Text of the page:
Defense

Lawmakers push for 'attitudinal' shift at the Pentagon in new report

AI chip (MY stock/Shutterstock.com) 

A new congressional report challenges the Pentagon to take emerging technology seriously, especially artificial intelligence and unmanned systems.

The House Armed Services Committee's Future Defense Task Force released its final report Sept. 29 almost a year after it was formed. The bipartisan group, led by Reps. Jim Banks (R-Ind.) and Seth Moulton (D-Mass.), was tasked with reviewing the Defense Department's technology needs and evaluating any barriers to meet them through a series of briefings and hearings. The result is an 81-page report with 25 findings and recommendations.

During a Sept. 30 Brookings Institution event, Banks said that while the report, which is intended to be a "roadmap" for the national security community, aligns with the 2017 National Defense Strategy, the task force's evaluation has shown not enough has been done to make substantive changes.

"We've done too little in four years to foster the type of attitude in the Pentagon that it's going to take to develop the environment that fosters innovation," Banks said. "We need greater innovation in artificial intelligence, AI, in the air at sea, surface, underwater, space."

Banks said during the task force's review the repeated feedback from the private sector was that "the barriers to innovation at the Pentagon prevent the same type of innovation that's occurring in China and Russia and elsewhere."

AI was at the fore of the task force's recommendations starting with the first one which called for "every Major Defense Acquisition Program to evaluate at least one AI or autonomous alternative prior to funding" and for those programs be AI-ready and interoperable with existing and planned joint all domain command and control networks, according to the report.

The second recommendation stressed the development of international norms that limit AI's potential harmful use, even suggesting the development of a treaty to "establish an international code of ethics and privacy protections that ensure personal freedoms and liberties globally."

At Brookings, Moulton said spending a certain percentage of the defense budget on AI or other emerging tech wasn't the goal but that it needed to be paired with cutting legacy system investments, and looking at what the force structure will look like, which could mean spending money on personnel, education and training.

"What we need to think about is what does our force look like to truly meet these new threats," Moulton said. "We probably need to have a lot more cyber warriors engaged in the Department of Defense...I expect that will mean we will have to raise pay and benefits to make sure we can attract and retain that talented workforce."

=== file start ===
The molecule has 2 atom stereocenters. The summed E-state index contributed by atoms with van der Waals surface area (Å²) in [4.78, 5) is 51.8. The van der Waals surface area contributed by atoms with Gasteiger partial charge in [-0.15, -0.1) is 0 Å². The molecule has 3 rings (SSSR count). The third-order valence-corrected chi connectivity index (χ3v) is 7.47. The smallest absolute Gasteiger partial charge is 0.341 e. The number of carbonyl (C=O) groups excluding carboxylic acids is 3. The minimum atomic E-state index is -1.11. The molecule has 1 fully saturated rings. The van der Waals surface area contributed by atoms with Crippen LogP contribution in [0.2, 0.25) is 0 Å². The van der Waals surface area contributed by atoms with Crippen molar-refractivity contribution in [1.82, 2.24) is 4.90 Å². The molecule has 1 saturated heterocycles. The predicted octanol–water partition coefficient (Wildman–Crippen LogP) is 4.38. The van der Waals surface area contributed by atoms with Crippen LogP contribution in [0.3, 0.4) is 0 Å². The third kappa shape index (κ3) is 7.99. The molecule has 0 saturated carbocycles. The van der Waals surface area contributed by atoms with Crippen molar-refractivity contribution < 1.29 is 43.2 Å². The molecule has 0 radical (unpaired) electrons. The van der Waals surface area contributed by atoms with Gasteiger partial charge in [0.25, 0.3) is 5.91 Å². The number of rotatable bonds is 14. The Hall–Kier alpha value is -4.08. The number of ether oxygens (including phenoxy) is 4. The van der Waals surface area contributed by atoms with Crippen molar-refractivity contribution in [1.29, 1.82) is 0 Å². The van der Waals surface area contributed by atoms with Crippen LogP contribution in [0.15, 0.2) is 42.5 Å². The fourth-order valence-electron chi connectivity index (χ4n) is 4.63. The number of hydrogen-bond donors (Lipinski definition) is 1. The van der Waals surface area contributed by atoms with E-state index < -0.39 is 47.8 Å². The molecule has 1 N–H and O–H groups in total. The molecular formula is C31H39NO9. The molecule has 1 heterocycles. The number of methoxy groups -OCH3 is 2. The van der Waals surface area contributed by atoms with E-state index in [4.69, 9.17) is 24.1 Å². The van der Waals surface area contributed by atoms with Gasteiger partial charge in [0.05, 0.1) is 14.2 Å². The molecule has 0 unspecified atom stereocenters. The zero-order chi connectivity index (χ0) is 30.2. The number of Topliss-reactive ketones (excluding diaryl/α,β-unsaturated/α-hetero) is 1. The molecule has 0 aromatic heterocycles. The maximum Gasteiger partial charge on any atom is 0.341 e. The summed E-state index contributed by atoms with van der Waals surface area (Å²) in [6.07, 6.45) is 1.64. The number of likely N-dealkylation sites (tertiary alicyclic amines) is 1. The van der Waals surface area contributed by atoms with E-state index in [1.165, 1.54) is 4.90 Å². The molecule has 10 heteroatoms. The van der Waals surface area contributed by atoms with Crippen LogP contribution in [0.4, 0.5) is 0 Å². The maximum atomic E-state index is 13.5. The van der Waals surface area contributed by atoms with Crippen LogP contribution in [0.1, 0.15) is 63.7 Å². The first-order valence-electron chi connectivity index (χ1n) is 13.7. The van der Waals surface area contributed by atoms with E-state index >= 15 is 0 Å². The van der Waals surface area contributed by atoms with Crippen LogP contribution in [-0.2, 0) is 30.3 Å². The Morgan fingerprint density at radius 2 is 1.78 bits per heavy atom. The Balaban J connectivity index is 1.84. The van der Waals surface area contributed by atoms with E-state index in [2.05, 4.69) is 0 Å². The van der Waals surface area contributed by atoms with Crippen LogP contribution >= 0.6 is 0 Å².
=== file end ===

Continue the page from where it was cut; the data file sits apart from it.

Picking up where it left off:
For Banks, any substantive changes to surmount the Pentagon's "attitudinal barrier"

will have to come from the defense secretary.

"We need leadership at the Pentagon who takes this report seriously and echoes the themes and recommendations we're making to help us get to where we need to be," he said.

To assist with the Pentagon's mindshift, the congressmen stressed investing resources in successfully disruptive organizations, such as the Defense Innovation Unit, AFWERX, the Air Force,'s Kessel Run software factory, and Army Futures Command.

Moulton expressed that sentiment in a February hearing, suggesting that the Defense Innovation Unit's potential success was stunted by its resources.

"With an initial funding of $520 million, which would be $4.5 billion in today's dollars, [the Defense Advanced Research Projects Agency] led to current initiatives like DIU, which while particularly noteworthy, simply doesn't enjoy the same level of support with a mere $41 million budget," Moulton said in February. "We cannot expect the same success without the same level of commitment."

About the Author

Lauren C. Williams is senior editor for FCW and Defense Systems, covering defense and cybersecurity.

Prior to joining FCW, Williams was the tech reporter for ThinkProgress, where she covered everything from internet culture to national security issues. In past positions, Williams covered health care, politics and crime for various publications, including The Seattle Times.

Williams graduated with a master's in journalism from the University of Maryland, College Park and a bachelor's in dietetics from the University of Delaware. She can be contacted at [email protected], or follow her on Twitter @lalaurenista.

Click here for previous articles by Wiliams.


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